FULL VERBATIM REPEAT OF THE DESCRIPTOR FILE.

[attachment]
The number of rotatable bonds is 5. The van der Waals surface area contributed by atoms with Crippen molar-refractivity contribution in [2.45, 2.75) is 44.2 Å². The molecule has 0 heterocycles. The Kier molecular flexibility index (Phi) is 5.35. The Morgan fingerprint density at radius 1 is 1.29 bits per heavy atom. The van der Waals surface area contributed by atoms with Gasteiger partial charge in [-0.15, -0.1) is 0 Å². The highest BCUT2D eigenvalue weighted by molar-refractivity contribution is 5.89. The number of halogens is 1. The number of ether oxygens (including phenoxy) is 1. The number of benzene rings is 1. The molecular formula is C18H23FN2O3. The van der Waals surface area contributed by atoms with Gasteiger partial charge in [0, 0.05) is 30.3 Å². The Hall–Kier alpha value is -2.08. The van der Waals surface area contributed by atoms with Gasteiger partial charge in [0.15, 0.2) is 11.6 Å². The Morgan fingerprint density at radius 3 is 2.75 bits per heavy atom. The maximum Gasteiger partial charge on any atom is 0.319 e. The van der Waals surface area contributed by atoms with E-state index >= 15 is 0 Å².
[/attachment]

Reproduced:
The number of rotatable bonds is 5. The van der Waals surface area contributed by atoms with Crippen molar-refractivity contribution in [2.45, 2.75) is 44.2 Å². The molecule has 0 heterocycles. The Kier molecular flexibility index (Phi) is 5.35. The Morgan fingerprint density at radius 1 is 1.29 bits per heavy atom. The van der Waals surface area contributed by atoms with Gasteiger partial charge in [-0.15, -0.1) is 0 Å². The highest BCUT2D eigenvalue weighted by molar-refractivity contribution is 5.89. The number of halogens is 1. The number of ether oxygens (including phenoxy) is 1. The number of benzene rings is 1. The molecular formula is C18H23FN2O3. The van der Waals surface area contributed by atoms with Gasteiger partial charge in [0, 0.05) is 30.3 Å². The Hall–Kier alpha value is -2.08. The van der Waals surface area contributed by atoms with Gasteiger partial charge in [0.15, 0.2) is 11.6 Å². The Morgan fingerprint density at radius 3 is 2.75 bits per heavy atom. The maximum Gasteiger partial charge on any atom is 0.319 e. The van der Waals surface area contributed by atoms with E-state index >= 15 is 0 Å².